Motta says that understanding how the physical landscape changed in this time period is critical to understanding the social, political, and economic development of early Rome.

“Our goal is to connect environmental processes and events to archaeological materials and specific human actions. Then, we can chronologically connect it to the historical context.”

Climate Change and Rome’s Bread Basket

Motta’s research also includes projects that test material a little closer to home, in samples preserved at the Kelsey Museum of Archaeology.

Noted academic and archaeologist Francis Kelsey excavated materials in Karanis, Egypt, from 1924 to 1935. The village was a treasure trove of artifacts that revealed insights about the daily lives of everyday Egyptians during Roman times, including the pottery they used, what kinds of crops they planted, the texts they wrote, and more.

Kelsey also excavated and preserved plant-based materials from houses and granaries in Karanis, which Motta is eager to study since the area in and around the village was producing crops that were being shipped to Rome. “Egypt was the bread basket of imperial Rome,” Motta says, “and Karanis was part of this commercial enterprise and system.”

Motta’s goal is to use DNA and isotopic analysis to gain insight into nutrition during this time. Motta and collaborators at the Free University of Brussels will analyze the nutritional values of Karanis’s ancient varieties of crops, looking at micronutrients such as zinc, iron, manganese, potassium, and proteins, and investigating how Egyptians were growing these grains.  

The team has taken on this work with the hopes of testing and possibly disproving long-held assumptions about the quality of food for Egyptian nobles, farmers, and everyone in between.

“There is an assumption that nutrition in antiquity was very different between the upper and lower classes, that the upper classes had access to foods rich in nutritional value and the lower classes basically had a diet focused on staple cereals and some legumes. The problem is that most of the data used to assess nutritional values is gathered from modern foods and materials, which aren’t necessarily the same thing people were eating 2,000 years ago.”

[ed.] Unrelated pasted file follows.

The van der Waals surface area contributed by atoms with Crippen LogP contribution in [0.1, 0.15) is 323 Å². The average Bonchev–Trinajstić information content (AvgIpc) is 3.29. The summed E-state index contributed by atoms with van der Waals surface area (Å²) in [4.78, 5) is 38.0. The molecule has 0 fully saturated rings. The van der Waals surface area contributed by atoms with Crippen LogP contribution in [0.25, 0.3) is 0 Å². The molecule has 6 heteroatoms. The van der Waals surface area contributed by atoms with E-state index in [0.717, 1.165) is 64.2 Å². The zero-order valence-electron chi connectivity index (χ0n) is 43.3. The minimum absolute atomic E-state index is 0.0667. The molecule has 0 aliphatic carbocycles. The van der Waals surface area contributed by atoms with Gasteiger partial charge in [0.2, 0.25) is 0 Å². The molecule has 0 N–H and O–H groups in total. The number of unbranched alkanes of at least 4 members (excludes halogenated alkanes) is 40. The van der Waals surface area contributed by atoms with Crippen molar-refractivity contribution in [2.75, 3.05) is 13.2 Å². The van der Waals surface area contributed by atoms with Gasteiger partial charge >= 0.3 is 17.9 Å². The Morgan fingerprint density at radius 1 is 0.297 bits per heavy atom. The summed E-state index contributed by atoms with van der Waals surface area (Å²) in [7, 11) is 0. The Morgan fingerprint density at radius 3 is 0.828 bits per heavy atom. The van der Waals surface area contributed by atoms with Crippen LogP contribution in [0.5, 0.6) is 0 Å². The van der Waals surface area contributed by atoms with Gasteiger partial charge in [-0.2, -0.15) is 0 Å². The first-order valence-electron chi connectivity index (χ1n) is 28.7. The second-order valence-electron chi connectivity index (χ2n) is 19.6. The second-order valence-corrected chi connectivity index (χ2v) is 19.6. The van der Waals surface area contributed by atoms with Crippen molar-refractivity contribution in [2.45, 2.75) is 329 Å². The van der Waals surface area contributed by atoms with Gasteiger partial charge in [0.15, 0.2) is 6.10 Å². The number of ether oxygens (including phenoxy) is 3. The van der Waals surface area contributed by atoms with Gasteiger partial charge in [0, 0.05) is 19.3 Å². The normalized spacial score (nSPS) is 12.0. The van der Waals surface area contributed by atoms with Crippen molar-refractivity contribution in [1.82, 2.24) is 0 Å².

Motta points out that high-yield grains were first developed during the 1950s and ’60s to increase agricultural output worldwide, and that those developments may have changed the nutritional value of the food.

“Modern varieties and the modern way of growing the crops affects the micronutrients a food contains,” she continues. “So this idea that lower classes in Egypt and Rome had poor nutritional value might be totally biased.”

This, she says, may provide insights valuable to modern-day humans as the climate changes due to global warming. Ancient grains may, Motta says, be more resilient in extreme environments. We’re just not sure yet. “There may be something that we can learn from these ancient crop varieties that can be applied to modern varieties,” Motta says.

To conduct this isotopic research and complete her core sampling work in Rome, Motta teams up with other researchers from around the globe and across the country. These projects are incredibly complicated, and require lots of different scholars to bring their specialized knowledge and wells of experience to cracking ancient problems and understanding the truly big picture of environmental, geological, and social-political evolution.

“You can’t do any of it alone,” Motta says. “You need the expertise and brainstorming and discussing things to add different points of view that are converging from different backgrounds. These are not my projects, they are our projects.”



Top photo ©Jorge Royan